Sunday, September 18, 2011

Academic Misery Index Quiz

I promised not to talk about my new job on this blog, party because nobody wants to hear about it, but mostly because my new employer heavily frowns on it (and besides, my students are minors.) But I will say this: I love it. Love love love love love it. During my morning commute on the first day, I lamented the chain of events that had gotten me cast out of academia. I lament no more, and instead exult in my good fortune to be doing a job I enjoy in a city I adore while living with my soul mate. Alright, I'll stop my gushing, and get to the point.

When I think about my current state of happiness, I contemplate the awfulness that I endured as a low-wage "visitor" and an assistant prof at a totally dysfunctional institution located in a cultural backwater. Many of my academic friends have less bitter attitudes about the profession, and I've been thinking about how their jobs differed than mine, and those of some of my other friends, who are not as happy. So, for shits and giggles, I decided to concoct an academic misery quiz, one that should tell you whether you should find a new job.

Each "A"answer is worth zero points, each "B" answer one point, each "C" answer two points, and each "D" answer five points.

1. Which best describes the kind of academic job that you currently have?
A. You possess the great golden ring of tenure.
B. A tenure track position with the tenure clock ticking away.
C. A "visitor" or lecturer position with limited appointment and substandard pay.
D. A temporary adjunct position with no security paid by the course.

2. How would you describe the students at your university?
A. They are self-motivated, mature adults with a love of learning.
B. They are smart yet entitled children of privilege who need some prodding.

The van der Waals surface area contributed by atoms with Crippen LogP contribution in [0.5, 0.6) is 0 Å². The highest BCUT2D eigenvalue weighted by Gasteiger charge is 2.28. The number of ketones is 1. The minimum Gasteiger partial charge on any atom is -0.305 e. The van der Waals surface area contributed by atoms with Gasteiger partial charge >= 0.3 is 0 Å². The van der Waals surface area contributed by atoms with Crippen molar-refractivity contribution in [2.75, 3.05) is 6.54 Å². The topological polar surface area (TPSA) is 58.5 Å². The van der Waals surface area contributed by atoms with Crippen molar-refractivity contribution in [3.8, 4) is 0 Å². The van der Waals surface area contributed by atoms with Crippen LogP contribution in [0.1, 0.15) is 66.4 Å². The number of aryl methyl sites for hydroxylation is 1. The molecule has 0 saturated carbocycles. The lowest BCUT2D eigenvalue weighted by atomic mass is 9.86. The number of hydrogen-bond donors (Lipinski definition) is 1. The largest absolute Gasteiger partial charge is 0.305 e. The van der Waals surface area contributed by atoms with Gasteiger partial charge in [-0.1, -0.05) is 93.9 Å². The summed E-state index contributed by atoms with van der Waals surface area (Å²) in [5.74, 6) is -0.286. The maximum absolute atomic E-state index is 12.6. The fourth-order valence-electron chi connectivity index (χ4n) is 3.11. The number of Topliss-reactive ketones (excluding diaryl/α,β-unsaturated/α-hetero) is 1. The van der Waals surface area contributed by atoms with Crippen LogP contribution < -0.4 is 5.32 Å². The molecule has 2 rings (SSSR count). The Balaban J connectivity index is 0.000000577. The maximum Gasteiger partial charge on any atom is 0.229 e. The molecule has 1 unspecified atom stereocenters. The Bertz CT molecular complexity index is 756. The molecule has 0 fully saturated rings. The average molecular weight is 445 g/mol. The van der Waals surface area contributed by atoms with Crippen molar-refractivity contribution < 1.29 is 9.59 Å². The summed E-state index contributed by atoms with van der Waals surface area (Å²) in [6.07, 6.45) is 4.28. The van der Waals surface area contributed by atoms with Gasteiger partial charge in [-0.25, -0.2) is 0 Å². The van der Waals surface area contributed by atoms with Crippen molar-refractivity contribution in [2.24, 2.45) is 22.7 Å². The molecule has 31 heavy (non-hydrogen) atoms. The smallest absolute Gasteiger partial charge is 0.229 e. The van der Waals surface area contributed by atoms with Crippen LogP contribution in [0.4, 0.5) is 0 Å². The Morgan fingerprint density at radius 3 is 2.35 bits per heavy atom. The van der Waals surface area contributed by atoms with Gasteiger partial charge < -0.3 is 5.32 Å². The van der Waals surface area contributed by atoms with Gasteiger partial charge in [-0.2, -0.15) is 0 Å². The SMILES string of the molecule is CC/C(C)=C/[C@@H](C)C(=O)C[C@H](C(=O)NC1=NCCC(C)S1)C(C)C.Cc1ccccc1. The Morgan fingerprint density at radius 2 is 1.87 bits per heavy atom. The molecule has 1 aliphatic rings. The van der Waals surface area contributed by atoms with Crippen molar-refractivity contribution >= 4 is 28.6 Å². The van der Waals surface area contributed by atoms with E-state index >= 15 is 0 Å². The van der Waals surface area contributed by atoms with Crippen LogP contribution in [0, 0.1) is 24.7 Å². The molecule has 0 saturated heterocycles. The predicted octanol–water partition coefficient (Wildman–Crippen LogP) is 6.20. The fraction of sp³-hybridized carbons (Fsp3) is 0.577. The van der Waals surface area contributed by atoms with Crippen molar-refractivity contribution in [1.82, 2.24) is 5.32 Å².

C. They are middle of the road intellectually and see their classes with a mostly vocational understanding, i.e., "why do I have to take this class?"
D. They are barely literate and seem to have no clue whatsoever as to why they are in college in the first place. The few brain cells they have left after nightly games of beer pong are devoted to texting.

3. How would you describe the town where your university is located?
A. A world-class city brimming over with fine dining, cultural events, and like-minded individuals.
B. An idyllic college town with a relaxed atmosphere and lots of cultural amenities.
C. A non-college town, mid-sized city that's a little boring, but at least has all the stuff you need, and the occasional cultural event.
D. A backwoods 'burg lacking a decent sit-down restaurant where the locals actively resent the university community for making them look like the countrified rubes that they are.

4. What are the politics of your department like?
A. What politics? We all love each other and most of us are good friends.
B. There are minor disputes, and we aren't all that close, but mostly because we're too busy to fight.
C. The silverbacks and the young'uns clash from time to time, but mostly inside departmental and committee meetings. We all know the two people who hate each other's guts, but the rest of us stay out of that mess.
D. They make Renaissance Florence look like an eight year old girl's tea party. Long-held grudges, character assassination, and intentional sabotage are the norm.

5. How would you describe your chair?
A. A far-sighted leader who tirelessly strives to protect the best interests of the department.
B. A competent technocrat who gets the job done but lacks vision.
C. A well-meaning buffoon who mostly tries to avoid doing work.
D. A malicious control-freak who plays favorites and considers any alternative viewpoint to be treason.

6. What is your institution doing with assessment?
A. What's assessment?
B. Writing standard boilerplate to keep the accreditation people happy but little that faculty have to deal with.
C. There's lots of pointless meetings and discussion and it's a big annoyance, but profs are not really told what to do in the classroom.
D. Faculty have lost control over what material is taught in their courses and spend a great deal of their time filling out asinine forms and getting reprimanded for failing to follow hopelessly labrynthine policies to the letter.

7. What happens when you report a plagiarism case?
A. I have to hold back the chair and dean from nailing the student to a cross.